Buchenwald Concentration Camp is on a wooded hill near the town of Weimar in eastern Germany. It is a 10 km (6 mile) bus ride from the town.  The camp was built in 1937 and liberated by American troops in April 1945. Between 1937 and 1945 it is estimated that 56,545 inmates died, from being shot, hung, worked to death or from illness.

Former goods sidings at Weimar railway station. Some transits for Buchenwald left from here.

Site of railway track leading into Buchenwald. The railway was built by Buchenwald prisoners.

Buchenwald railway track. Work on memorial stones to those that died.

Memorial stones to four of the estimated 56,000 who died at Buchenwald.

Journey’s end: the Buchenwald terminus of the railway line. In the foreground a few artifacts found during the ‘restoration’ of the line.

The main entrance gate to Buchenwald concentration camp: Jedem Das Seine – To Each His Own.

Medical examination slab, Buchenwald.

Sink, crematorium complex, Buchenwald.

Floor of wash-up surgical area, crematorium complex, Buchenwald.

Visitor in the surgical wash-up area photographing former prisoners of Buchenwald.

Crematorium ovens, Buchenwald.

Crematorium ovens, a bouquet of flowers and a little girl, Buchenwald.

Reproduction from Visitors “Comments” book: “Danke Hitler – Thanks Hitler“, and  below it,  a Deutsche Volksunion sticker.

Gents urinals in the Buchenwald visitor centre.

Empty coat-hangers in the Buchenwald Visitor Centre cafeteria.

Visitor Centre foreground and SS NCO barracks in the background, Buchenwald.

“Effects, clothing and equipment depot building”, Buchenwald.

Levelled area of prisoners buildings, Buchenwald.

Levelled prisoners buildings, looking towards Stores Depot building, Buchenwald.

Levelled ground of prisoners buildings, looking towards main entrance of the camp, Buchenwald.

Boot scrape amongst levelled ground at Buchenwald.

Rear view of the Crematorium, Buchenwald. Note the “No Smoking ” sign and the “No dogs” sign. The  concentration camp guard-dog kennels are still intact.  The kennels are near the SS NCO barracks, shown to the rear of the photo of the Visitor Centre entrance.

Buchenwald concentration camp security van, 2009.

Buchenwald concentration camp Siemens/MAN standby emergency generator to maintain the electricity supply to the electrified fencing, perimeter searchlights and lighting within the camp.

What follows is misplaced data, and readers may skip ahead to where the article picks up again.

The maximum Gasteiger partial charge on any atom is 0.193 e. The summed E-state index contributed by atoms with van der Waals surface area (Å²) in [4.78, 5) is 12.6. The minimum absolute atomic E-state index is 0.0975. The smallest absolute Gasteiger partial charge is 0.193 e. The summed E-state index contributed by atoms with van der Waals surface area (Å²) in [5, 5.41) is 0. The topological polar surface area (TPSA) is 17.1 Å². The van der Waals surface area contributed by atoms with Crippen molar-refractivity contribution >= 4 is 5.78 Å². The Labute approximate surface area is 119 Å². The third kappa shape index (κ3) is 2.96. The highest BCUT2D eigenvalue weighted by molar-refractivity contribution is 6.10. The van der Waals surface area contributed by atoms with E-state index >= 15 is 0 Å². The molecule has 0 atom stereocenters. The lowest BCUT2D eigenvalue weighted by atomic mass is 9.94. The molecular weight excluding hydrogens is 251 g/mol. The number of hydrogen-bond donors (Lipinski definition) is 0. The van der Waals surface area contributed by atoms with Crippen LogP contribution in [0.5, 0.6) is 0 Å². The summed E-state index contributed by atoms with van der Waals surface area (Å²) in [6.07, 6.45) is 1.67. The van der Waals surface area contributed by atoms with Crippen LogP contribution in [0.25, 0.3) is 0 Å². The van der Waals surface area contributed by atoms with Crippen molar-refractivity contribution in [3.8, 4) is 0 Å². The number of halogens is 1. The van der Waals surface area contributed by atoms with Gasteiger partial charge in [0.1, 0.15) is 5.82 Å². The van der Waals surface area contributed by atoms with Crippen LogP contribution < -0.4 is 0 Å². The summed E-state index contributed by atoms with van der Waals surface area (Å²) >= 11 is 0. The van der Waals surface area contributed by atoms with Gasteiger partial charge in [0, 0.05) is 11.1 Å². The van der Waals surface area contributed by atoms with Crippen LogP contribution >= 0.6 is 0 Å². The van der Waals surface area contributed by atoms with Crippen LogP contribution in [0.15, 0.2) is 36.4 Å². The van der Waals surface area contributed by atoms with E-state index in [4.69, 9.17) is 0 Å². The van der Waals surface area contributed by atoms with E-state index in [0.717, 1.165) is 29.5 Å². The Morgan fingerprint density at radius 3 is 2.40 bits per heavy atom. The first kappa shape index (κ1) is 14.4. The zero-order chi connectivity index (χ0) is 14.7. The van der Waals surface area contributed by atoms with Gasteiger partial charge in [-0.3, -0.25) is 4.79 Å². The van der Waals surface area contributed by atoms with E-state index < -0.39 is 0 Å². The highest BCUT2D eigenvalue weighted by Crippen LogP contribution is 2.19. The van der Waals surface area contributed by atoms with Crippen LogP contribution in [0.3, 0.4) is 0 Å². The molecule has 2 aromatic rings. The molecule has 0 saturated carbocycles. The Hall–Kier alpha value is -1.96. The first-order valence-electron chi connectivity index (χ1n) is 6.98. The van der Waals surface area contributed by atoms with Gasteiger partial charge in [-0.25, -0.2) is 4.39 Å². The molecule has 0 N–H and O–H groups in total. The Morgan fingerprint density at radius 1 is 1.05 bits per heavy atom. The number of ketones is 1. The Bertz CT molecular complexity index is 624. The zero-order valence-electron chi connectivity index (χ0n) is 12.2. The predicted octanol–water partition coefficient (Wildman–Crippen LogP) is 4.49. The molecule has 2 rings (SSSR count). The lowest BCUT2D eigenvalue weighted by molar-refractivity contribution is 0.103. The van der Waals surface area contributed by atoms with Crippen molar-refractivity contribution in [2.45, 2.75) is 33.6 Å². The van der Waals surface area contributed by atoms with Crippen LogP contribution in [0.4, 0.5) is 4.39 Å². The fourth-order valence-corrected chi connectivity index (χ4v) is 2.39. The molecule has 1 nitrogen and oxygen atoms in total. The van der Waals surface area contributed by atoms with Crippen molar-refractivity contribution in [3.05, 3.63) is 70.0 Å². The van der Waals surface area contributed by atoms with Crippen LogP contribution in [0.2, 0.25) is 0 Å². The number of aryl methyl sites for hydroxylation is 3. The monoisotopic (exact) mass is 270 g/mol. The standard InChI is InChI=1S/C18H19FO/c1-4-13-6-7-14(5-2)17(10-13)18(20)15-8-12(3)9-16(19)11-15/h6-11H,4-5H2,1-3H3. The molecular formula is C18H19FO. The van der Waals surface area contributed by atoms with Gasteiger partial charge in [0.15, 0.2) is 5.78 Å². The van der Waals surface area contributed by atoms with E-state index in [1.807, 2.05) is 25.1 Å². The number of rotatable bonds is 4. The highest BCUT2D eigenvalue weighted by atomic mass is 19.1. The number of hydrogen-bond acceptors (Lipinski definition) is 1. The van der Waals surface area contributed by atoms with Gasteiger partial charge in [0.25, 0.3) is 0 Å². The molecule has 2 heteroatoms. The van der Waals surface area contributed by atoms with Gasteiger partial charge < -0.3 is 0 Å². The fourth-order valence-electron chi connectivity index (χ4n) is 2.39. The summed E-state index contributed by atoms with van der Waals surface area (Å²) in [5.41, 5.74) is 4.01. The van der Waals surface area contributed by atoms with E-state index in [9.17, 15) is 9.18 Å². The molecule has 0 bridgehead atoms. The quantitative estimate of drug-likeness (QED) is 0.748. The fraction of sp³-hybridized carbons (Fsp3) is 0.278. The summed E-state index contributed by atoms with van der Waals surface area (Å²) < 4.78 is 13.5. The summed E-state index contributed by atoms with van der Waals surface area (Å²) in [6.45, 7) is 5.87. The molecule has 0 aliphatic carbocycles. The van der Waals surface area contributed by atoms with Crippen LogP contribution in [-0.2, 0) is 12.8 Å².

Detail of the Siemens/MAN emergency standby generator – “MAN Dieselmotor”, Buchenwald.


Soviet Camp No.2 Buchenwald 1945 – 1950.

Because of agreements made at conferences at Yalta (January 1945) and Potsdam (July 1945) between  the USA, UK and the USSR,  the American forces  were obliged to withdraw from Buchenwald and Weimar to a line approximately 275 km (170 miles) to the west, leaving behind an area that eventually became part of the DDR (the German Democratic Republic).  Soviet forces, including the Soviet equivalent of the German Gestapo, took over. At Buchenwald a concentration camp was set up by the Soviets, known as Soviet Camp No.2. The prisoners were alleged political or “class” enemies. It was run by the Soviets from 1945 until 1950.  It is estimated 7,113 prisoners died at the camp.  They were buried in unmarked mass graves in the surrounding woods. The camp was handed over to the Soviet satellite state the DDR in 1950.

“Stalin: The Best Friend of the German People” poster in the small exhibition area dedicated to Soviet Camp No. 2, Buchenwald.

Surviving perimeter concrete fence posts of  Soviet concentration camp No.2, Buchenwald.

After the collapse of the DDR in 1990 poles were erected marking the mass graves of those who died  in the Soviet Camp No.2 Buchenwald. This wooded area is near the railway track that leads into Buchenwald Concentration camp.

Buchenwald Concentration Camp 1937 – 1945: A Guide to the Historical Exhibition. Wallstein Verlag, 2004.  This is an essential in-depth book about those who were sent to Buchenwald, life inside the camp, and the  liberation of the camp in April 1945.

The No.6 bus returning from Buchenwald to Weimar.


The photographs were taken over two days in June, 2009.  Photos taken by Pete Grafton.  For use of a photo or photos please use the Leave a Reply box below.